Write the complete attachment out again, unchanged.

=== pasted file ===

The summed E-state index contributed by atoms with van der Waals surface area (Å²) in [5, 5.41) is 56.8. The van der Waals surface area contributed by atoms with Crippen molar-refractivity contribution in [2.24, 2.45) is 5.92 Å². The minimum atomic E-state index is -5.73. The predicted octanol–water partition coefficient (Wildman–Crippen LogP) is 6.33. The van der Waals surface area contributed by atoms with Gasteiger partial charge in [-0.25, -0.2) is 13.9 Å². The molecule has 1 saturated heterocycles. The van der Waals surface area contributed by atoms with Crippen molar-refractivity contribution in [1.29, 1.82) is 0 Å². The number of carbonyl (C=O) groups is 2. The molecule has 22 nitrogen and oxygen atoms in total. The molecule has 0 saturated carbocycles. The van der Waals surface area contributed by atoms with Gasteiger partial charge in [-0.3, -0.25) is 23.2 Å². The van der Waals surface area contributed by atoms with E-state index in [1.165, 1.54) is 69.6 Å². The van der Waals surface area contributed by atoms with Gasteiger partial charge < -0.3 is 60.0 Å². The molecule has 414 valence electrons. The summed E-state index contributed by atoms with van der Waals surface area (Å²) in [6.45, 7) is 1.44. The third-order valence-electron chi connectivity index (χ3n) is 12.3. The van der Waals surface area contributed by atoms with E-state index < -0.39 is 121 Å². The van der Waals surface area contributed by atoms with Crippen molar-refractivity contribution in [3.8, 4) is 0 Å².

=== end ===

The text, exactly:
The summed E-state index contributed by atoms with van der Waals surface area (Å²) in [5, 5.41) is 56.8. The van der Waals surface area contributed by atoms with Crippen molar-refractivity contribution in [2.24, 2.45) is 5.92 Å². The minimum atomic E-state index is -5.73. The predicted octanol–water partition coefficient (Wildman–Crippen LogP) is 6.33. The van der Waals surface area contributed by atoms with Gasteiger partial charge in [-0.25, -0.2) is 13.9 Å². The molecule has 1 saturated heterocycles. The van der Waals surface area contributed by atoms with Crippen molar-refractivity contribution in [1.29, 1.82) is 0 Å². The number of carbonyl (C=O) groups is 2. The molecule has 22 nitrogen and oxygen atoms in total. The molecule has 0 saturated carbocycles. The van der Waals surface area contributed by atoms with Gasteiger partial charge in [-0.3, -0.25) is 23.2 Å². The van der Waals surface area contributed by atoms with E-state index in [1.165, 1.54) is 69.6 Å². The van der Waals surface area contributed by atoms with Gasteiger partial charge < -0.3 is 60.0 Å². The molecule has 414 valence electrons. The summed E-state index contributed by atoms with van der Waals surface area (Å²) in [6.45, 7) is 1.44. The third-order valence-electron chi connectivity index (χ3n) is 12.3. The van der Waals surface area contributed by atoms with E-state index < -0.39 is 121 Å². The van der Waals surface area contributed by atoms with Crippen molar-refractivity contribution in [3.8, 4) is 0 Å².